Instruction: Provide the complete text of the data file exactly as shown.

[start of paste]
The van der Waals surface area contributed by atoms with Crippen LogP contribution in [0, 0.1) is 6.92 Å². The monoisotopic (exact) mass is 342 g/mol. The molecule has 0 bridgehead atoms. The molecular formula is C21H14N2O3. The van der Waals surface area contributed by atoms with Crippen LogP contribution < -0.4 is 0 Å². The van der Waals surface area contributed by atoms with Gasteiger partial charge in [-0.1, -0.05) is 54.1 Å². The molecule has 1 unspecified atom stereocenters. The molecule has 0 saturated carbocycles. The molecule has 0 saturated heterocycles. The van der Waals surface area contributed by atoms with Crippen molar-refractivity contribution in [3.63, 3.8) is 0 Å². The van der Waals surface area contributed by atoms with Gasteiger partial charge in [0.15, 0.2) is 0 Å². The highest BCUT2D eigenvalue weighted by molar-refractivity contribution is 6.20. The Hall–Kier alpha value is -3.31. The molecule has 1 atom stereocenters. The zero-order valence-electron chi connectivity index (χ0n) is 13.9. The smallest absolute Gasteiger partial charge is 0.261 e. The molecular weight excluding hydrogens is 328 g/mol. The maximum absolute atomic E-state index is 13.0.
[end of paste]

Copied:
The van der Waals surface area contributed by atoms with Crippen LogP contribution in [0, 0.1) is 6.92 Å². The monoisotopic (exact) mass is 342 g/mol. The molecule has 0 bridgehead atoms. The molecular formula is C21H14N2O3. The van der Waals surface area contributed by atoms with Crippen LogP contribution < -0.4 is 0 Å². The van der Waals surface area contributed by atoms with Gasteiger partial charge in [-0.1, -0.05) is 54.1 Å². The molecule has 1 unspecified atom stereocenters. The molecule has 0 saturated carbocycles. The molecule has 0 saturated heterocycles. The van der Waals surface area contributed by atoms with Crippen molar-refractivity contribution in [3.63, 3.8) is 0 Å². The van der Waals surface area contributed by atoms with Gasteiger partial charge in [0.15, 0.2) is 0 Å². The highest BCUT2D eigenvalue weighted by molar-refractivity contribution is 6.20. The Hall–Kier alpha value is -3.31. The molecule has 1 atom stereocenters. The zero-order valence-electron chi connectivity index (χ0n) is 13.9. The smallest absolute Gasteiger partial charge is 0.261 e. The molecular weight excluding hydrogens is 328 g/mol. The maximum absolute atomic E-state index is 13.0.